Meaningful discussions about black history, women's history -- indeed, all histories -- should not come and go with the passing of the calendar.
Malcolm X's legacy is important for Muslims and non-Muslims alike -- and one that has influenced many American Muslims, including myself.
It is interesting that after more than three hundred years of black history in America, racism does indeed still exist. The question is then: "Why?" Racism continues to live because minds give it life.
I spent this past New Year's Eve lying on the floor of a New England police station. Just hours before, I was enjoying sushi with my best friend Jamal; excitedly discussing his possible political appointment and promising career.
When we celebrate Black History Month, we often celebrate the successes of the Civil Rights Movement. But I never hear anyone speak of the many goals that the Movement did not achieve. One such goal is the goal of full employment for African Americans.
D.T. lived in hopeful expectation, but even today, it's stunning to think that the life of this one-time slave overlapped with that of his great-granddaughter, Marian, who now resides in the White House.
Black History Month provides everybody in the world with a window into the lives of African-American pioneers and pacemakers that had overcome adversity on all levels. That's why Black History Month is real!
The death of Whitney Houston was tragic. She was young. She was talented. She was beautiful. She brought us joy. Her death forces us to confront and consider the powerful lessons taught by loss and death.
As a lifelong swimmer, when I get a whiff of chlorine, I get excited. But when I saw hundreds of kids swimming in every lane at D.C.'s Takoma Aquatic Center on President's Day weekend, I was thrilled.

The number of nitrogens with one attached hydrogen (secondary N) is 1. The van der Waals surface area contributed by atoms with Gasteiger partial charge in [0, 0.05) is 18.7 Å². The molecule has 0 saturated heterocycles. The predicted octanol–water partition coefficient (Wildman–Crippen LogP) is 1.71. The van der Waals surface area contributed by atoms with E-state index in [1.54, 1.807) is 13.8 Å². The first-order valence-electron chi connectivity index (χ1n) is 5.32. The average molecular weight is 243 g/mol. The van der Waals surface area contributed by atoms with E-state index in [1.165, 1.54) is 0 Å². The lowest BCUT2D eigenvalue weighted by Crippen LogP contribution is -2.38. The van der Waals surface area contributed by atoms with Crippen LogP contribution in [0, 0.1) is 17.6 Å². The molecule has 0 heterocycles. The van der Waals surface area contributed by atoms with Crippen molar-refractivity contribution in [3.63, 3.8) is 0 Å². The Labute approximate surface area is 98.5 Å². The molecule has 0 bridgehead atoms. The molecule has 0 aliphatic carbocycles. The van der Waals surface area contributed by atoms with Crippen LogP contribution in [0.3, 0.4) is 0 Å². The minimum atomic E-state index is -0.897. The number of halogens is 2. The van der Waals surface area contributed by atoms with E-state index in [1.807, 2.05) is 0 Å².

The world has expectations of you. Your mother has expectations of you. I have expectations of you but really, we don't matter -- it only matters what you expect from yourself.
It is not easy, nor simple for churches to "preach brotherhood and make it a reality within its own body." But the church is the place and our faith is the source with which we may be instruments of change.
The Rufus Buck gang were neither saints, nor victims. But they are part of our history -- the part we foolishly agree to ignore because it does not fit the normative view of who we ought to be.
Eight of our early presidents, beginning with George Washington, owned slaves during their tenure in the nation's highest office.
Anna Julia Cooper (1858-1964) is not a household name, nor is she someone encountered in most U.S. history books. Yet throughout her life, she fervently pushed for progress, particularly for education and progress for African-American women
I am an unapologetic optimist, not because I see the world through rose-colored glasses or have Pollyannaish sensibilities, it's because I have been a student of DreamMakers all my life -- my parents.
At the height of the Civil Rights Movement, it wasn't that we should fight -- that was clear -- it was how we should fight that Martin Luther King, Jr. most effectively communicated. But today the landscape has changed.